I know in the past you two have said you do some Big Two work, sock some of the money away and then make your creator-owned books. Is this an extension of that philosophy?

Palmiotti: It sure is. We are paying for every single dime of the production of the book in hopes we can find an audience and the audience will be supportive enough to keep us going. We are not looking to get rich here. After the first year, all we are is looking to break even with our investment and keep the book going and expanding on the title. I have been funding just about every single book outside the bigger companies for the past few years and have been almost to the point of breaking even. We do it for the love of comics and as long as there are people willing to come along with us for the ride, we shall continue making comics this way. When you have been in it for as long as I have, you try to learn and apply and with this book, there is a lot of man hours invested from all of us. It's an experiment for sure and some people have even told us that its not a great plan of action, but we will be hanging in there for the long haul as best we can -- or until we go broke.

Gray: It's an honor to work on franchise characters, we enjoy the relationship we have with the various publishers, but we also realize a lot of our work is outside the mainstream. It just makes sense to apply a portion of our money, time and creativity to the development of our own ideas when we're not writing books like "All-Star Western." I think the people we can count among our fans appreciate this. The previous idea that if you wrote successful superhero comics then that same audience would follow to your creator-owned work. That doesn't always work. For a select few that is true, but there is another element where certain writers who gather a bigger following doing their own work. The reality is we work, we love our jobs and we have the desire to do a wide array of things.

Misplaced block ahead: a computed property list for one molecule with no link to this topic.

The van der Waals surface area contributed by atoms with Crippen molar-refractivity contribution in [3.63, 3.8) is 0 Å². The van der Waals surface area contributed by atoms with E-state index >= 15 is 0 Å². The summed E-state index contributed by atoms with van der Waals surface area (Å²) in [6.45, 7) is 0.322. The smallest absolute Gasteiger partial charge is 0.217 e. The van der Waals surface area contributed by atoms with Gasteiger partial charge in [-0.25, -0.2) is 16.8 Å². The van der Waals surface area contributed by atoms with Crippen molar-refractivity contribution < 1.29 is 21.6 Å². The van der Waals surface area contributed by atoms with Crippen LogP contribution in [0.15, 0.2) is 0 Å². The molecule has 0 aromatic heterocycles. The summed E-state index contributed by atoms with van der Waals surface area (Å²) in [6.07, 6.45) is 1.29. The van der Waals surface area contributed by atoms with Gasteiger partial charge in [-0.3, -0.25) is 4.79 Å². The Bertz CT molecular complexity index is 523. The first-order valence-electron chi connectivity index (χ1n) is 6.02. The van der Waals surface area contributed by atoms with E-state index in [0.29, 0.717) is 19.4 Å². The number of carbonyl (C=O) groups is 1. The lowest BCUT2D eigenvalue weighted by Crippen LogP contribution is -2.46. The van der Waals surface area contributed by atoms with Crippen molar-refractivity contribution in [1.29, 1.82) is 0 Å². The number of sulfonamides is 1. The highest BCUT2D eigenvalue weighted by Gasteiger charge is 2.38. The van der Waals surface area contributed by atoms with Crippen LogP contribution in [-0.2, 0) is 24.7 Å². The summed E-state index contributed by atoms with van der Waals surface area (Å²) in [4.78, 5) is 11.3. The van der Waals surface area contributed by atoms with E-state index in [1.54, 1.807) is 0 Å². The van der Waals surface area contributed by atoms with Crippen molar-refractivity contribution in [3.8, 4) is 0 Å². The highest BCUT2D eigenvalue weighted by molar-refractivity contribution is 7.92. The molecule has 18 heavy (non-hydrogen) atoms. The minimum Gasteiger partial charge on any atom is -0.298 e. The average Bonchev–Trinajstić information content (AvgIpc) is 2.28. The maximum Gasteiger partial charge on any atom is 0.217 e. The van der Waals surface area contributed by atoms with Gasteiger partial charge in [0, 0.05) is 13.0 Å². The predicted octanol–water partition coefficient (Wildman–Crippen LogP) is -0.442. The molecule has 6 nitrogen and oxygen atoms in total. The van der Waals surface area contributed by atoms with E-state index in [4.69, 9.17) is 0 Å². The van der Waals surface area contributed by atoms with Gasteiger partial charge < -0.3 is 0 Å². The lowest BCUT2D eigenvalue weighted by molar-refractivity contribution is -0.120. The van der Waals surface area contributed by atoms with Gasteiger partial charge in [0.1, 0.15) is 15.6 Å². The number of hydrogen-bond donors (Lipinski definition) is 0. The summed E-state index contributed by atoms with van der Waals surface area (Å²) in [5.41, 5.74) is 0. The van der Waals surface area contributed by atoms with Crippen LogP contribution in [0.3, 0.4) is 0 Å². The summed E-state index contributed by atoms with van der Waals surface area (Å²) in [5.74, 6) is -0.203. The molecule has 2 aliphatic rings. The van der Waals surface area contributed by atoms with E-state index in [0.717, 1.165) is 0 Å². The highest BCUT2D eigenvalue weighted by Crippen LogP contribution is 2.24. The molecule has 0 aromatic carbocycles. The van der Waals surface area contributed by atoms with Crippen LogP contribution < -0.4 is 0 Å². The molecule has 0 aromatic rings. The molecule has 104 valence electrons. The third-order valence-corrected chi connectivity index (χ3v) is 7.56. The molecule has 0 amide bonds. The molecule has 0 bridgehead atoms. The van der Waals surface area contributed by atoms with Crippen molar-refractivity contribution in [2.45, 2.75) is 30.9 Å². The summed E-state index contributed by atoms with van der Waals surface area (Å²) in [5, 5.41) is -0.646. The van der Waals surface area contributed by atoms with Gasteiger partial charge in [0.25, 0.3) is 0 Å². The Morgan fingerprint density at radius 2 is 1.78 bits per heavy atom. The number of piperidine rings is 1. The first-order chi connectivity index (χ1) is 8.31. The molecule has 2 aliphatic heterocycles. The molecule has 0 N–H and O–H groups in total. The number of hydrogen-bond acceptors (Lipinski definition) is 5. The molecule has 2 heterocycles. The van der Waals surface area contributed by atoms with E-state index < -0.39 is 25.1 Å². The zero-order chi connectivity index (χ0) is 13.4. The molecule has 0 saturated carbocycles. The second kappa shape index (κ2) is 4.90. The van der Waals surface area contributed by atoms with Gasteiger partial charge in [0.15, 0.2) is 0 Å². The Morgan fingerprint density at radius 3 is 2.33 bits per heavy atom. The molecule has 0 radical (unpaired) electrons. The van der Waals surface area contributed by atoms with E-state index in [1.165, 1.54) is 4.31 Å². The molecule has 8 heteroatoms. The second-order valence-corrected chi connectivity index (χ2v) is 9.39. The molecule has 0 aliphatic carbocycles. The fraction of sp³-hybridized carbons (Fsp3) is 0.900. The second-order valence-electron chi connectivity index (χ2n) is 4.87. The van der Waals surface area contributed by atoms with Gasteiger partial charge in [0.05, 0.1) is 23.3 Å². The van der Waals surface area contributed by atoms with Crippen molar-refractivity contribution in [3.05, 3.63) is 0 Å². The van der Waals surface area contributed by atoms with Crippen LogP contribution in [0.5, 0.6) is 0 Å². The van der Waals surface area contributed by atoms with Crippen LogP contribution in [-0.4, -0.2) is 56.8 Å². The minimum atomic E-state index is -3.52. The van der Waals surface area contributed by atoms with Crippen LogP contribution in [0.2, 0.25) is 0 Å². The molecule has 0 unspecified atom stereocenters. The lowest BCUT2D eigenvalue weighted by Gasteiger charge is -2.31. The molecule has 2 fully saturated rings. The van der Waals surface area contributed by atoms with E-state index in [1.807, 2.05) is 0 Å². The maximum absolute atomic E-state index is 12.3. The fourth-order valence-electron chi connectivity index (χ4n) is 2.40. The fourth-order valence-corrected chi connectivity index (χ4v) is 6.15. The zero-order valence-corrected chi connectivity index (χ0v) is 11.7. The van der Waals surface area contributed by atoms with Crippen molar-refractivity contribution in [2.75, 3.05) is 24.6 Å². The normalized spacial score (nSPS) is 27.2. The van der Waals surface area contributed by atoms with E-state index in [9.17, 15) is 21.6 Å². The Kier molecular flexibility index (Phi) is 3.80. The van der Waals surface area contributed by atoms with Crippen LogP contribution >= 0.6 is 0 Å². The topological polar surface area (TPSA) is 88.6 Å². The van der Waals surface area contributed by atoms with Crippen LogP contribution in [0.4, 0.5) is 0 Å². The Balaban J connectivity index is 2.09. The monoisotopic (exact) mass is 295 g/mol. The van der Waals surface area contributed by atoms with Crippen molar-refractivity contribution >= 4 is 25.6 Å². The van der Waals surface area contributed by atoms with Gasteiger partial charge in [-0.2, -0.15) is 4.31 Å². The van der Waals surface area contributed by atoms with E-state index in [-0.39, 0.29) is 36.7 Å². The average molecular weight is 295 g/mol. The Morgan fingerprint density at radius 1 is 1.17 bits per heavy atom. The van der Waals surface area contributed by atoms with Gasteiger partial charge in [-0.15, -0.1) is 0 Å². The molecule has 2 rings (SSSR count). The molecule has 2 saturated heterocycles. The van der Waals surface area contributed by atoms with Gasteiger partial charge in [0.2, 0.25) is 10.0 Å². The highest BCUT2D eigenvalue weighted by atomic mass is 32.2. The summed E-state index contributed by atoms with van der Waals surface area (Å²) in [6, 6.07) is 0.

Anthologies used to be places to test out new writers and artists to see what they could do with a short page count, do you have any intentions of going in that route with "Creator Owned Heroes?"

Palmiotti: The whole book is one big experiment and we have some major plans coming in the future. All I ask is that if you are interested in the book, join our page on Facebook and please pre-order the book with your local retailer.

Gray: The testing ground here is in the content, trying new things and experimenting for both personal and creative reasons. We like the challenge and to challenge ourselves to get better and do more.

The idea of bringing two possibly diverse audiences together for one comic is a really solid one. Do you think other creators will follow your lead?

Palmiotti: I think if it successful, then we shall see others doing it. The sales and interest are key for us at this stage -- to see if there is an audience out there to embrace this exciting concept. All we know is if we saw this book, we would have to pick it up. You go by that gut instinct and hope for the best.

Gray: The bigger the better I say in terms of audience and readership!

To see how Triggergirl matches up with Palmiotti and Gray's other characters, pick up a copy of "Creator Owned Heroes" June 6 from Image Comics.

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TAGS:  image comics, creator owned heroes, triggergirl 6, justin gray, jimmy palmiotti, phil noto, steve niles